I’m not being overly dramatic there, either. I saw this model, Angel, shoot up to the upper echelons of the fashion world within weeks of her first Polaroid at the same age as Sophie.


Italian Vogue, Ten Magazine, Marc by Marc Jacobs campaign came fast and in quick succession. Yet as quickly as she shot up, she hurtled back down, was ignored by the agency and quietly dropped.

Perhaps if she hadn’t started at 14 she would have never had those experiences and the money she made, but really – imagine that level of rejection at so young an age. It’s brutal.

When I see young girls who I can see are going to shoot up into amazing looking creatures, I want to scout them but I generally stop myself. Those girls might harbour dreams of becoming doctors or astronauts, and with one or two words from me I could alter their concept of themselves and ambitions forever.

I have a final word here. I’m with Model Alliance founder Sara Ziff in asking why a 14 year old body and face is deemed fitting to sell clothes to grown women? Susan Scafidi, head of Fashion Law at Fordham, says it’s all about the body. Younger girls have not yet fully developed, so they do not have curves that will alter the lie of the dress or distract from the garment. That’s a bit of a depressing thought, isn’t it. What happens if and when Sophie develops these ‘distracting’ curves?

I think Sophie’s face is dreamy – utterly beautiful, a mix of ethereal beauty with a strong facial structure. She’s got an innocent face that hints at a steeliness within, which makes for the perfect catwalk scowl. I bet that right now she feels as though she’s walking on Cloud Nine. But the idea that she has suddenly found riches from rags, that she is now saved from a life of poverty is incorrect. Her success may be fleeting, and the rapid rise to fame at such a delicate age could be damage her forever. The two years to wait between 14 and 16 is not a long wait, but it would give her the opportunity to develop strong foundations that are needed to survive the modelling industry.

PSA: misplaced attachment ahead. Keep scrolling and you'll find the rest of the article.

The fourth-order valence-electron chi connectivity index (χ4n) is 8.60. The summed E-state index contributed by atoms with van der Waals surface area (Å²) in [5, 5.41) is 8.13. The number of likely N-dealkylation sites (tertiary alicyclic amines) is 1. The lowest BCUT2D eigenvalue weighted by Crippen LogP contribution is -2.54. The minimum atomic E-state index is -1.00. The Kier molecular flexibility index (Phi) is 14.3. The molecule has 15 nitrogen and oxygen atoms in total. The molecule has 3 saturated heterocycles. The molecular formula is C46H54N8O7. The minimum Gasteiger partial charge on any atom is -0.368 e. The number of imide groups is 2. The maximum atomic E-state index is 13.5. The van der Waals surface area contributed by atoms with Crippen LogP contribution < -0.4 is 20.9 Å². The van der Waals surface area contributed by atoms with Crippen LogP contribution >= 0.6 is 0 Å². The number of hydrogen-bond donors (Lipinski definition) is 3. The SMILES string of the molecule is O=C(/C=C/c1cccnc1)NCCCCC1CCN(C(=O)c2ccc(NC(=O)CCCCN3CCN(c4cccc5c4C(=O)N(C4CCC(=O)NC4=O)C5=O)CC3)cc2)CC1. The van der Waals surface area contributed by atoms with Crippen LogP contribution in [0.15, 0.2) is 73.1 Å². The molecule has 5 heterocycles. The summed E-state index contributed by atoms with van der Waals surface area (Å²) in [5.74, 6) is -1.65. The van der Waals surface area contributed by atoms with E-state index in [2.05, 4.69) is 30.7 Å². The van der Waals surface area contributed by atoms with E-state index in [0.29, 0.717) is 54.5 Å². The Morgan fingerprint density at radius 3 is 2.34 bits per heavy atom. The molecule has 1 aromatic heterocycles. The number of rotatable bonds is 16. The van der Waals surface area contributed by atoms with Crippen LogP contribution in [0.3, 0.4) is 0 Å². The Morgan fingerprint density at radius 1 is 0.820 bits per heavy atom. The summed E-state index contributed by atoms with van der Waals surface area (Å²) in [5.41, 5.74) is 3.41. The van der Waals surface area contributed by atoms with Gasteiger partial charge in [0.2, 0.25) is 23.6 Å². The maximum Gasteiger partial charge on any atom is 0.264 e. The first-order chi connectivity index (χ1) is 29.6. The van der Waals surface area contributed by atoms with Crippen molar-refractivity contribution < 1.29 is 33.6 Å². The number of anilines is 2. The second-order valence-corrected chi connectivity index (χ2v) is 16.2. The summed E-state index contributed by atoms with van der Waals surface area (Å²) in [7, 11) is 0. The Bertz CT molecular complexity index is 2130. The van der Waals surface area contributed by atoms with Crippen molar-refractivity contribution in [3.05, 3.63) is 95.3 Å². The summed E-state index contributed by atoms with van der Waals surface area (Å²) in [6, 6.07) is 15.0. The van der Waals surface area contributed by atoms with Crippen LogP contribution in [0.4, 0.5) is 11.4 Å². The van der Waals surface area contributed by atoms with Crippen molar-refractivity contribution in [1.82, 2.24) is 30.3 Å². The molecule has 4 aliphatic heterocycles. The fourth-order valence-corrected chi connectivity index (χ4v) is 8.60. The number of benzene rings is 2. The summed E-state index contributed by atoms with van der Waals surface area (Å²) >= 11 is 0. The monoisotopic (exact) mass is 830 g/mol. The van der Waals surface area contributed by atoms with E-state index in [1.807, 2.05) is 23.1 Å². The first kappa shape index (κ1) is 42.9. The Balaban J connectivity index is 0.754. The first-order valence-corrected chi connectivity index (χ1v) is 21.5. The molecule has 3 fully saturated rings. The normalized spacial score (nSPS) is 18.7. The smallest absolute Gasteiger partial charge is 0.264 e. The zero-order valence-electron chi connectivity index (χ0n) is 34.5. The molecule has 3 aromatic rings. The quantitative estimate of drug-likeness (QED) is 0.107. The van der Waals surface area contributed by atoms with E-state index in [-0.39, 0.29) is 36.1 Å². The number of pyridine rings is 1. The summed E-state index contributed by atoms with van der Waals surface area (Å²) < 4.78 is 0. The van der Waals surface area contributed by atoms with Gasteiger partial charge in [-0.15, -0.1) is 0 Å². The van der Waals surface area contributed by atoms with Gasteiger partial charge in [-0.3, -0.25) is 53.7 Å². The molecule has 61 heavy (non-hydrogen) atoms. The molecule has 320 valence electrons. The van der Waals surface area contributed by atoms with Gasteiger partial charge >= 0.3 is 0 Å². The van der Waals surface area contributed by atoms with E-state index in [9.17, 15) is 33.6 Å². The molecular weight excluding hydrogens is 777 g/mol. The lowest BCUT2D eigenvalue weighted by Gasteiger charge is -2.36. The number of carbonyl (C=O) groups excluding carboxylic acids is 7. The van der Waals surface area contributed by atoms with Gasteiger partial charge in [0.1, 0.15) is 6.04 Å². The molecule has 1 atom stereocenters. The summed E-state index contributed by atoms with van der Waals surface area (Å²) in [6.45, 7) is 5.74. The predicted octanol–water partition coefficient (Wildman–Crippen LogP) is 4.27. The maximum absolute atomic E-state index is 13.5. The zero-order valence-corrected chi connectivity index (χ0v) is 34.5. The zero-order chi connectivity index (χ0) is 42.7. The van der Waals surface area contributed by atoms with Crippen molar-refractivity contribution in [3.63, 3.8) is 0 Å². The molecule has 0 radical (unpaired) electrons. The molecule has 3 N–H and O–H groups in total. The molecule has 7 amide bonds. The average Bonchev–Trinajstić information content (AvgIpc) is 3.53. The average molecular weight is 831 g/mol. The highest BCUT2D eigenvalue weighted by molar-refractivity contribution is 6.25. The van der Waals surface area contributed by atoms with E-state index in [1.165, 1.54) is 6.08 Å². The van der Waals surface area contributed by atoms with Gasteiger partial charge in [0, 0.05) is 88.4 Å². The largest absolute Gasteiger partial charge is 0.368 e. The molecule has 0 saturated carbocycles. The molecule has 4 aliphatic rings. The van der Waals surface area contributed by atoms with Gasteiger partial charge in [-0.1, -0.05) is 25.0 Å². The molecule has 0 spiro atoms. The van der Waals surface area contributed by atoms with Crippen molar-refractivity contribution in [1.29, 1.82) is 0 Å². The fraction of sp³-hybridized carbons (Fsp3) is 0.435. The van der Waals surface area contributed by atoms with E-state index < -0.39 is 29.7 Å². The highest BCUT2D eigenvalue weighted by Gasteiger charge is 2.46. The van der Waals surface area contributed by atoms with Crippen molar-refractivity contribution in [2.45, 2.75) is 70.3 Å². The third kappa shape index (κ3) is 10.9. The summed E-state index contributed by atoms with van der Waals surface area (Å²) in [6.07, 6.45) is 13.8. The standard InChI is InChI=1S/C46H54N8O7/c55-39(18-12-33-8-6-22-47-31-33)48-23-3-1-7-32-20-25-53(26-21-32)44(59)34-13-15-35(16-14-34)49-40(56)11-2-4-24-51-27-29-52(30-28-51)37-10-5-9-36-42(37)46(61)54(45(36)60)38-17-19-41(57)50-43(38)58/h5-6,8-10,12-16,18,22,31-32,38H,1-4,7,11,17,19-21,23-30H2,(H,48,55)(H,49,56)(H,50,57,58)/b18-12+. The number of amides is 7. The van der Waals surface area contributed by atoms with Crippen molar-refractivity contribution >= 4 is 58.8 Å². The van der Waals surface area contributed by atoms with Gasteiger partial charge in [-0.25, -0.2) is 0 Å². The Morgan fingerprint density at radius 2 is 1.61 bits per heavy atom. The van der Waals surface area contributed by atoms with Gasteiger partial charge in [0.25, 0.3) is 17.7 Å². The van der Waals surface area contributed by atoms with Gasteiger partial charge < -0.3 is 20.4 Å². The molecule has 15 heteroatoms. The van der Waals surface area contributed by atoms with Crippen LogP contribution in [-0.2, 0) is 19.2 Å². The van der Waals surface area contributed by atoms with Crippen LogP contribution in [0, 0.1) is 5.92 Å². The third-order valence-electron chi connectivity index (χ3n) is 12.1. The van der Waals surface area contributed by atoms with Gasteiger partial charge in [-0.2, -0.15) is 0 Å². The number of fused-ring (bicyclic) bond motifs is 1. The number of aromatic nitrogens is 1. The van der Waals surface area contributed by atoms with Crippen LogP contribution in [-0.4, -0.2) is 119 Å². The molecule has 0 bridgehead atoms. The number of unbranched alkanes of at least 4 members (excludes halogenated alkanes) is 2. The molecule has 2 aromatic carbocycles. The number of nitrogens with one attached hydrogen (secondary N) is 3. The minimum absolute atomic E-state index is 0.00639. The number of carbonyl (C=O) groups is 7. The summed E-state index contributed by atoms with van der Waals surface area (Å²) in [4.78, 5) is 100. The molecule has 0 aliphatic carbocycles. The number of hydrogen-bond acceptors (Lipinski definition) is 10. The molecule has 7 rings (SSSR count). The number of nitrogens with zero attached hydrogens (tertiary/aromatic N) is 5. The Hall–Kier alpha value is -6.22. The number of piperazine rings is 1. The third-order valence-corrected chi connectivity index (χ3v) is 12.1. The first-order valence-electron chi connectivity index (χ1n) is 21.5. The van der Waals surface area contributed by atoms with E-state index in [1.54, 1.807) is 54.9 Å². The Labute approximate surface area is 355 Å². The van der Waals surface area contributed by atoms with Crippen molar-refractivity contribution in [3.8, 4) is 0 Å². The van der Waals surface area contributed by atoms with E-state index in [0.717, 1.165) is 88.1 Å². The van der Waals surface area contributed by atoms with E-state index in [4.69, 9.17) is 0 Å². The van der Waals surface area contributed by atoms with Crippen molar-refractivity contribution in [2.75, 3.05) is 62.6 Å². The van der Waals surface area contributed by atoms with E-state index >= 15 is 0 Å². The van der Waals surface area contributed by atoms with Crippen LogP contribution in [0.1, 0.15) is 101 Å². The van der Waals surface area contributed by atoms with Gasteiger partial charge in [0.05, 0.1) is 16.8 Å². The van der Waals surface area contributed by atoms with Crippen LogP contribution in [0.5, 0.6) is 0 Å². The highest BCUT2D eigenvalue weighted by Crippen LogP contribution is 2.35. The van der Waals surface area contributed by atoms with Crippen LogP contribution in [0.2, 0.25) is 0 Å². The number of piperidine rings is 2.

What do you think? Is 14 too young to start modelling, or am I wildly overreacting?

Rebecca x

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If you want to know more about Sophie, I recommend this Fusion article to fill you in on more facts:



  1. Louise wrote:

    14 is way too young, I have met many young girls generally from poorer backgrounds come into modelling very young and end up getting ‘bigger’ due to the fact they now have a good diet and are not living off small amounts of food and either start developing issues with food to stay in the industry or disappear as quickly as they came. It’s too much of a harsh industry for such a young girl.

    • modeltypeface wrote:

      Ah that’s so sad to hear, Louise. Yes it makes total sense – bring in girls who are barely developed and couldn’t afford to eat properly until they’re are no longer employable as they look like healthy women!

      Some elements of our industry are so very ugly.

      Rebecca xxxxx